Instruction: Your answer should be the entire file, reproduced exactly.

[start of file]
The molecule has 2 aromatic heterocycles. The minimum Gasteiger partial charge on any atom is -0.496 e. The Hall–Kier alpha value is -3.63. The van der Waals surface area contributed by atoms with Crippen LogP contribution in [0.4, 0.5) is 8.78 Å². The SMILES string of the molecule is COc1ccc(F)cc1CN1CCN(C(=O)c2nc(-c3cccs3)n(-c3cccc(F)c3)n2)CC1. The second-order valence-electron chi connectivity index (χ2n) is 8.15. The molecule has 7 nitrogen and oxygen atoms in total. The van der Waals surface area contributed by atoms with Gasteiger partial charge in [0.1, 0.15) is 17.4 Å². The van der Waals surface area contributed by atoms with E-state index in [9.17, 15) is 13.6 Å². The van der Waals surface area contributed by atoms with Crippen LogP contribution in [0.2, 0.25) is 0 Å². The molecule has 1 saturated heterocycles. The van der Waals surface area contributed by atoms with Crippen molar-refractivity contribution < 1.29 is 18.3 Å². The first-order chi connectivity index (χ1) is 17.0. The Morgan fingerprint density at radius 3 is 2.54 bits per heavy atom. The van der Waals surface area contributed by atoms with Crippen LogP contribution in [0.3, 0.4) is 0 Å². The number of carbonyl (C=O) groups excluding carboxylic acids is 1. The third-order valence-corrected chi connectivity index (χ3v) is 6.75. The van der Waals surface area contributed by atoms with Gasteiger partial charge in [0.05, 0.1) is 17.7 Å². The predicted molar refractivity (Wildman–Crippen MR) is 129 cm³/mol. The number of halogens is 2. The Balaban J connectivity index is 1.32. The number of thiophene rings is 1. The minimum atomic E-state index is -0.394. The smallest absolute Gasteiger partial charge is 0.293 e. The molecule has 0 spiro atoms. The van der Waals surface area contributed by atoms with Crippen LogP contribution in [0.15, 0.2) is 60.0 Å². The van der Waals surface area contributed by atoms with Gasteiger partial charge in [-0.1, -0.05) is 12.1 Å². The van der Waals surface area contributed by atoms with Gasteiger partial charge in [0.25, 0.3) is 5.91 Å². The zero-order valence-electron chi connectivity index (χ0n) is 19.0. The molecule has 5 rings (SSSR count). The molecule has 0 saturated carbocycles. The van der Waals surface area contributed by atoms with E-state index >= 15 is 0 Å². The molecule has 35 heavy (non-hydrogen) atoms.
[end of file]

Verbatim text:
The molecule has 2 aromatic heterocycles. The minimum Gasteiger partial charge on any atom is -0.496 e. The Hall–Kier alpha value is -3.63. The van der Waals surface area contributed by atoms with Crippen LogP contribution in [0.4, 0.5) is 8.78 Å². The SMILES string of the molecule is COc1ccc(F)cc1CN1CCN(C(=O)c2nc(-c3cccs3)n(-c3cccc(F)c3)n2)CC1. The second-order valence-electron chi connectivity index (χ2n) is 8.15. The molecule has 7 nitrogen and oxygen atoms in total. The van der Waals surface area contributed by atoms with Gasteiger partial charge in [0.1, 0.15) is 17.4 Å². The van der Waals surface area contributed by atoms with E-state index in [9.17, 15) is 13.6 Å². The van der Waals surface area contributed by atoms with Crippen LogP contribution in [0.2, 0.25) is 0 Å². The molecule has 1 saturated heterocycles. The van der Waals surface area contributed by atoms with Crippen molar-refractivity contribution < 1.29 is 18.3 Å². The first-order chi connectivity index (χ1) is 17.0. The Morgan fingerprint density at radius 3 is 2.54 bits per heavy atom. The van der Waals surface area contributed by atoms with Crippen LogP contribution in [0.3, 0.4) is 0 Å². The number of carbonyl (C=O) groups excluding carboxylic acids is 1. The third-order valence-corrected chi connectivity index (χ3v) is 6.75. The van der Waals surface area contributed by atoms with Gasteiger partial charge in [0.05, 0.1) is 17.7 Å². The predicted molar refractivity (Wildman–Crippen MR) is 129 cm³/mol. The number of halogens is 2. The Balaban J connectivity index is 1.32. The number of thiophene rings is 1. The minimum atomic E-state index is -0.394. The smallest absolute Gasteiger partial charge is 0.293 e. The molecule has 0 spiro atoms. The van der Waals surface area contributed by atoms with Crippen LogP contribution in [0.15, 0.2) is 60.0 Å². The van der Waals surface area contributed by atoms with Gasteiger partial charge in [-0.1, -0.05) is 12.1 Å². The van der Waals surface area contributed by atoms with Gasteiger partial charge in [0.25, 0.3) is 5.91 Å². The zero-order valence-electron chi connectivity index (χ0n) is 19.0. The molecule has 5 rings (SSSR count). The molecule has 0 saturated carbocycles. The van der Waals surface area contributed by atoms with E-state index >= 15 is 0 Å². The molecule has 35 heavy (non-hydrogen) atoms.